Wednesday, July 15, 2015

KISS (Keep It Simple, Stupid) Investing Is Essential for Successful Long Term Individual Investors ... Harvard Economics Professor Offers Some Bad Advice

Things that at first appear complicated, once the fundamentals are understood, become simple. And so it is with individuals investing for the long haul in order to achieve financial security and independence for themselves and their families.

But occasionally even Harvard economics professors fail to internalize the basics and get it wrong. Then they spread bad advice to all those listening.

As you will see below, the Harvard professor believes investing for individuals is too complicated. He then opines that the solution for these incapable individual investors is to practice 'robo' investing by putting their money in target date funds which automatically rotate into more bonds and less stocks as the investor ages.

In my view, he's wrong on both counts: (1) successful long term investing for individuals doesn't have to be hard, and (2) owning bonds is neither a good idea now nor for the foreseeable future.

Now let's briefly examine how and why the KISS method works.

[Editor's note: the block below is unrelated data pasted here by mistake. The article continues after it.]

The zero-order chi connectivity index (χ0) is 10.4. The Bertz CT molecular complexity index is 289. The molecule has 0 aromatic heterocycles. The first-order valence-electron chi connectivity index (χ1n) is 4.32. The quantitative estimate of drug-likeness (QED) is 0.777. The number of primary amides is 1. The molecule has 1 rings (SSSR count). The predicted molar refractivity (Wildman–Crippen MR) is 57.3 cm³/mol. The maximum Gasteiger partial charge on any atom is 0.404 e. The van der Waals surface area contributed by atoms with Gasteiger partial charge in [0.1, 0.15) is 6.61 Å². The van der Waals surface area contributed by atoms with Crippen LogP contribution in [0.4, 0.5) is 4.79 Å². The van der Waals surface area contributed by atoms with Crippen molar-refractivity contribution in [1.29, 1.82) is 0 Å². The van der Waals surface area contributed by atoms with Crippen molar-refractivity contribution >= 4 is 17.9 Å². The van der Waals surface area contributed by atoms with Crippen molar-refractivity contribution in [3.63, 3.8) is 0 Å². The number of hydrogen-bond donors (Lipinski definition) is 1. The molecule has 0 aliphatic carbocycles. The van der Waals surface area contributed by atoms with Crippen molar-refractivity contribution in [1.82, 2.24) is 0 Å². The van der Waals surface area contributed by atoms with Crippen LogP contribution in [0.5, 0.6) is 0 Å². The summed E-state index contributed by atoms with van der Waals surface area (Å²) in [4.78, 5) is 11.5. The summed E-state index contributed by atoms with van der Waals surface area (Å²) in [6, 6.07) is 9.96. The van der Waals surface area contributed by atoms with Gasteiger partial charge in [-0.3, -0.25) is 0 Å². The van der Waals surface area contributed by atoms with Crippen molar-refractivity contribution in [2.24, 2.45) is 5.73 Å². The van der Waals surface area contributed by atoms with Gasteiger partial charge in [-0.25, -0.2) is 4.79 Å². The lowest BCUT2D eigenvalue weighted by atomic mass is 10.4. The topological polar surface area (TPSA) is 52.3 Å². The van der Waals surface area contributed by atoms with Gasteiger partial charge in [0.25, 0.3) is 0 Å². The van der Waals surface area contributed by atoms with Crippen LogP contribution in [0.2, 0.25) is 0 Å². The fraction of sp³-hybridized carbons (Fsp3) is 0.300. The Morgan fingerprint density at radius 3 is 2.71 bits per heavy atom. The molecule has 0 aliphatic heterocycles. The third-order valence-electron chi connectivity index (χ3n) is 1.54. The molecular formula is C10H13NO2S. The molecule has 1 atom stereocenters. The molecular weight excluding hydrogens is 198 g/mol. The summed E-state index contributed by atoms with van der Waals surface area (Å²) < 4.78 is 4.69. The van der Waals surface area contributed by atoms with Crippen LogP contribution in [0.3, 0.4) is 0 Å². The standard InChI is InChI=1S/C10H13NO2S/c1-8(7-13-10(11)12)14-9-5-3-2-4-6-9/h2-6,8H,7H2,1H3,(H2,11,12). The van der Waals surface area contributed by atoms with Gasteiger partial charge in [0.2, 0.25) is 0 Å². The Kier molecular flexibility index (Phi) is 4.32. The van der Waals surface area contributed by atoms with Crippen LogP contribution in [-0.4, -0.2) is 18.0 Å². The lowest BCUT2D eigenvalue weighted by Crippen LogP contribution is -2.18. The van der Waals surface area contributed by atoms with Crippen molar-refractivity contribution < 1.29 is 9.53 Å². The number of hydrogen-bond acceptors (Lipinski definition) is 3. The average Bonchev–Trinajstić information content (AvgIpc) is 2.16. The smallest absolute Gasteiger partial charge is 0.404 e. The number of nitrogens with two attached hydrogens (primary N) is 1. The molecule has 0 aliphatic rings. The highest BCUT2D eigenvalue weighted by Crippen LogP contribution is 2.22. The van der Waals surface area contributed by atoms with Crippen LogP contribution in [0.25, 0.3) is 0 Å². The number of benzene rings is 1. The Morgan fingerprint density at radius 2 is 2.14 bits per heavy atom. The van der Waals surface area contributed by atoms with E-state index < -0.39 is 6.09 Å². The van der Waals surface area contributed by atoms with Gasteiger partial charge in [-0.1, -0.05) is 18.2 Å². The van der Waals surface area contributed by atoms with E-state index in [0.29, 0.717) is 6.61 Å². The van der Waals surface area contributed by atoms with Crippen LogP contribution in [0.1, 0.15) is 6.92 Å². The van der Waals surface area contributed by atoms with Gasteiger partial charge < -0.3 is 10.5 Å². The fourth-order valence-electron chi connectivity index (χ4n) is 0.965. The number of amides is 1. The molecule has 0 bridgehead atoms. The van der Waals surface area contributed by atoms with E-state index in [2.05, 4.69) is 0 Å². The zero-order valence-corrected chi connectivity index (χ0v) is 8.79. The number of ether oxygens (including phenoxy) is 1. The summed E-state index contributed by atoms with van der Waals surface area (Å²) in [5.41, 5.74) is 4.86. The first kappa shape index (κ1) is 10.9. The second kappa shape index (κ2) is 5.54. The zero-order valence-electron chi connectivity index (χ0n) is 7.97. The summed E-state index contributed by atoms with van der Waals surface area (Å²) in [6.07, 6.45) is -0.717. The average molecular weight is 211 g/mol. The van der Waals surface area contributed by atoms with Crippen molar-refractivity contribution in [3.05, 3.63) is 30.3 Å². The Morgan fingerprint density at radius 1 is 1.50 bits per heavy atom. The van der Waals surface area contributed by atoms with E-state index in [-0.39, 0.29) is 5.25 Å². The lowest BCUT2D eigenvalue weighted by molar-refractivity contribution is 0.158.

If I earn $100 and spend $150, I need to borrow $50. That not only leaves me with nothing for saving and investing but requires that I spend less in the future in order to service my debt. In other words, the future required interest and principal payments will reduce my future opportunities for spending, saving and investing by much more than $50.

On the other hand, if I earn $100 and spend $50, that means I can save and invest $50 for my future wants and needs, including retirement. In addition, that $50 invested over the next 40 years at a compound growth rate of 9% will become $1,600. $1,600 is greater than zero, so the decision to spend and borrow NOW or save and invest for the FUTURE, if made logically, is an easy one.

And if I know that a portfolio of diversified blue chip and dividend growing individual stocks has historically earned 9% annually over a long period of time, then I also know the KISS way to get that 9% annualized average return on my investment in stocks. And if I don't want to invest in individual stocks at the outset or even later, I can choose a low cost S&P 500 index fund instead. Either way works although the individual stock route works better for those who make the effort to know what's going on with the shares of the companies they choose to 'own' over time.

And that's just a simple fact of life which I will know once I understand and internalize the mathematical rule of 72 --- that 9% X 8 years will double my initial investment and that after 40 years my money will have doubled 5 times.